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                      • #26
                        I bought a new Impala a few months back and have no issue so far. I can't make out the manufacturer of the regulator, but the Blackstone is of similar appearance's. Anybody to this day have update on the model of the hp reg used on the Impala.

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                        • #27
                          It was in fact the regulator sticking. The car had code P125D (small leak) in addition to the P01A9 (fuel rail overpressure) code. Tech ordered replacement regulator, installed and all OK. BTW--the "whistle" is also gone.

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                          • #28
                            The regulator is manufactured by Rotarex.
                            https://rotarex.com/applications/automotive

                            My understanding is GM should have ample stock of replacements now.

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                            • #29
                              Originally posted by John Mitton View Post
                              The regulator is manufactured by Rotarex.
                              https://rotarex.com/applications/automotive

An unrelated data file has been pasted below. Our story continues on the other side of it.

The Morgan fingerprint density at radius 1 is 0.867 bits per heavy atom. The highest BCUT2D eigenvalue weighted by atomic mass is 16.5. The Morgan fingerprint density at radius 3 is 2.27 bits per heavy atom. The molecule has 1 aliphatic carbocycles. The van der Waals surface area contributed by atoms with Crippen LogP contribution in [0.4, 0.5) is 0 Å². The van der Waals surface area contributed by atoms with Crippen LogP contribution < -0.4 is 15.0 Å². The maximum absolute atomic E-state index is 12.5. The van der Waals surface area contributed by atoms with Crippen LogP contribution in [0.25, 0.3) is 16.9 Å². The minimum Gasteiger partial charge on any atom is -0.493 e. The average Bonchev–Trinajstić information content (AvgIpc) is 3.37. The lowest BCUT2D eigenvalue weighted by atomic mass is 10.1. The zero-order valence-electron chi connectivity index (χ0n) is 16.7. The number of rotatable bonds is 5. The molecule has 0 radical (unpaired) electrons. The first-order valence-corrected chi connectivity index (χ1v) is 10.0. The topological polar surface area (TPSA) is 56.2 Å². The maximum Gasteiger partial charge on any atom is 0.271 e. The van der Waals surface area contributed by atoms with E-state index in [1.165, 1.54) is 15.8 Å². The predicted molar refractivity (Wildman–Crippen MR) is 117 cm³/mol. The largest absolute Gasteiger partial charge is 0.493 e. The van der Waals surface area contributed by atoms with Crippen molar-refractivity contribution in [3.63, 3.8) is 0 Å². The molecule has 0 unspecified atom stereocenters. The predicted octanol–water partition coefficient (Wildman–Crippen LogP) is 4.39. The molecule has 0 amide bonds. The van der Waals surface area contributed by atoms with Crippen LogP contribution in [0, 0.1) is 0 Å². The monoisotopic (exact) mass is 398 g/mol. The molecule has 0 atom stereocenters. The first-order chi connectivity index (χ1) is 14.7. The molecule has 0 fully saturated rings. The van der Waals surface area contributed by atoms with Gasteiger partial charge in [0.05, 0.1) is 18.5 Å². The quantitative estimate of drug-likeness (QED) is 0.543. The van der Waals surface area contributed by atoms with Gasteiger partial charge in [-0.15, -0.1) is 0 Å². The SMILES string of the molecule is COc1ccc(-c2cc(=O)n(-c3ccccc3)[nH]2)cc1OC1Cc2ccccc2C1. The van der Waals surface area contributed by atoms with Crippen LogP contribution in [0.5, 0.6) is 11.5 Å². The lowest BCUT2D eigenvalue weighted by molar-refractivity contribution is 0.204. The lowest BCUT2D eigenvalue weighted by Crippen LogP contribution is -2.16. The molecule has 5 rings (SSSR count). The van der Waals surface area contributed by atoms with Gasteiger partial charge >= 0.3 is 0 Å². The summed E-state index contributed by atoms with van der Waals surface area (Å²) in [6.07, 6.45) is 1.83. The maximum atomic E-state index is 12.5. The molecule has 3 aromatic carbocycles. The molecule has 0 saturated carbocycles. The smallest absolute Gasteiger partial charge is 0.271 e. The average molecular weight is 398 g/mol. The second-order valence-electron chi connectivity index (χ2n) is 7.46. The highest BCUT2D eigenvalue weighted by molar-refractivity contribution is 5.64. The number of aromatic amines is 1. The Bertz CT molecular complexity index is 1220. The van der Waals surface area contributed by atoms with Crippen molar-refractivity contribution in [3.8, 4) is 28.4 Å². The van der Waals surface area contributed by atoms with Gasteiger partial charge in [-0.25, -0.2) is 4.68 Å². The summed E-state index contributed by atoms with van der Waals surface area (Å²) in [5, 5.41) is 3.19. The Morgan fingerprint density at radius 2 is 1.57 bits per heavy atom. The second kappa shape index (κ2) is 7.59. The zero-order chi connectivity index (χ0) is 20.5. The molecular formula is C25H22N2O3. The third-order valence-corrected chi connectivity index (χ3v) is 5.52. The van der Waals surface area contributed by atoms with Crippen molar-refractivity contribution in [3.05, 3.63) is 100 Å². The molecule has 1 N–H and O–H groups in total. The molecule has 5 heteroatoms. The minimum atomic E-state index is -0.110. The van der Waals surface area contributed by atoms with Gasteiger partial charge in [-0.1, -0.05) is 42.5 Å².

My understanding is GM should have ample stock of replacements now.
                              John, Is there a generic version of that regulator available thru a third party, or is it a GM only OEM special component ?

                              Is the regulator over or under $ 1k at GM list parts price ?

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                              • #30
                                There is no indication on the part as to who made it. It is complex as it is marked as being able to accept pressures up to 350 Bar. The outlet pressure is adjustable from 0 to 9 Bar. There is a lock off valve solenoid on the top of the regulator. It has water heating pipes on it. There is a two pin connector on the solenoid and a three pin connector going into the regulator. I believe that the output pressure is adjustable by a PWM signal sent by the ECU. The reason I think this is that the test to determine if the regulator is sticking, you command the pressure through its entire range and make sure it is responding to the commanded pressure within two seconds. If it doesn't do that (and the one I my car didn't) then the regulator is defective. The list price is around $600. The good guy price is around $400. There is a good supply of these regulators in the Lansing, Mi. warehouse.